The defendant contends that he was entrapped by George L. Huntley, President of General Finance Company, into making, uttering, issuing and delivering this $8,260 cheque to General Finance Company, and assigns as error the refusal of the Court to give to the jury his prayer for special instructions that the acts and language of Huntley constituted entrapment, and was a complete defense.

The making, uttering, issuing and delivering of a worthless cheque is a crime regardless of the consent of any one. This is not a case where the criminality of the act is affected by a question of consent, as for instance, larceny, State v. Adams, 115 N.C. 775, 20 S.E. 722, or an assault on the person, State v. Burnett, 242 N.C. 164, 87 S.E.2d 191; State v. Nelson, 232 N.C. 602, 61 S.E.2d 626. See Annotations: 18 A.L.R. 146; 66 A.L.R. 473; 86 A.L.R. 263.

We are squarely faced with this question for decision: Is the defense of entrapment available to the defendant in a worthless cheque prosecution for the reason that the defendant allegedly was induced to make, utter, issue and deliver this cheque by a third person unconnected with the State?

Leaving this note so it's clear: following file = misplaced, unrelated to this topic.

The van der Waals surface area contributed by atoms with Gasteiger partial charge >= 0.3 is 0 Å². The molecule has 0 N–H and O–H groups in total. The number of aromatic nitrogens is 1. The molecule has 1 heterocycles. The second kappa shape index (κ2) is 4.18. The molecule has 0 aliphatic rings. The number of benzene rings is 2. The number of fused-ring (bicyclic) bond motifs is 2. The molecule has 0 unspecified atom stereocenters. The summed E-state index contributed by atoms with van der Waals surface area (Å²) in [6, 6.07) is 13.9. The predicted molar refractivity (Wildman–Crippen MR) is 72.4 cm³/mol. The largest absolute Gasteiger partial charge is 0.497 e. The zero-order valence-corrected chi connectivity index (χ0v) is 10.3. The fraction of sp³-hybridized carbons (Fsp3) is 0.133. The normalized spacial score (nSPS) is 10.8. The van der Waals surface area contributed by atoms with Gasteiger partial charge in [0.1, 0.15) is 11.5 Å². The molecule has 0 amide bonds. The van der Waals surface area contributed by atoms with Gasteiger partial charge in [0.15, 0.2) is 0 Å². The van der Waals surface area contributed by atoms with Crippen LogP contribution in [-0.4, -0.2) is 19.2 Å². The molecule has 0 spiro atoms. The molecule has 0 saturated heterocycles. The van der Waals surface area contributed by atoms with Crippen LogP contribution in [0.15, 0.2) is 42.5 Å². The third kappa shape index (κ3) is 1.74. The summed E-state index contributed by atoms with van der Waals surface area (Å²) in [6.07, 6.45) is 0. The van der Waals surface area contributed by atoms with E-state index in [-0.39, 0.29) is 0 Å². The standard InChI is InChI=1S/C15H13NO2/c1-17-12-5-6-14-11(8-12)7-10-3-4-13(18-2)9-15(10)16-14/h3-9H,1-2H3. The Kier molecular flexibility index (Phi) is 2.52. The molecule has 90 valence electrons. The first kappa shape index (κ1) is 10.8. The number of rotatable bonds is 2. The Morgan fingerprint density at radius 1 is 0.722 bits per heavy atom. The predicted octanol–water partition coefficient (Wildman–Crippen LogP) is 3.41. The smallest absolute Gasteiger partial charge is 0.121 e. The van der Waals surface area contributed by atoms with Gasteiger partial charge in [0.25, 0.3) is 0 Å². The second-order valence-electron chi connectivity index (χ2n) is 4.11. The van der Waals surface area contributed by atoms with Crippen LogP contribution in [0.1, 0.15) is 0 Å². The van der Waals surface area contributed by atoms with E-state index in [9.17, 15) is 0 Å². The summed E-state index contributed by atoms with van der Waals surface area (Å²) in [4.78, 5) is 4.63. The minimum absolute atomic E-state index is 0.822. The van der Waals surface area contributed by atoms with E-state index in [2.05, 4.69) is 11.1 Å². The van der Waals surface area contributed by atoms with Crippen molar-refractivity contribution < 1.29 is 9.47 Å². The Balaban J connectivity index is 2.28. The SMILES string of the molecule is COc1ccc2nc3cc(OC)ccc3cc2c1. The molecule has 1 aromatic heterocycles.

This Court said in State v. Love, 229 N. C. 99, 101, 47 S.E.2d 712, 714: "Our own court has not found it exigent in any cited case we can find to give a formal definition of the defence [entrapment] as applied here." In this case the Court quotes this excerpt from Sorrells v. U. S., 287 U.S. 435, 53 S. Ct. 210, 77 L. Ed. 413, 86 A.L.R. 249: "`Entrapment is the conception and planning of an offence by an officer, and his procurement of its commission by one who would not have perpetrated it except for the trickery, persuasion, or fraud of the officer.'" This excerpt is not taken from the opinion of the Court by Hughes, C. J., but from a separate opinion by Roberts, J., concurred in by Brandeis and Stone, JJ. In the Love case our Court further says: "The Federal *510 conception of entrapment is not necessarily binding upon us, for the question is much broader than the cited application in the Sorrells case, from which the appellants quote." We have examined the appellants' brief, and they have not quoted from the Sorrells case the part this Court quoted, nor does it bear any relation to it.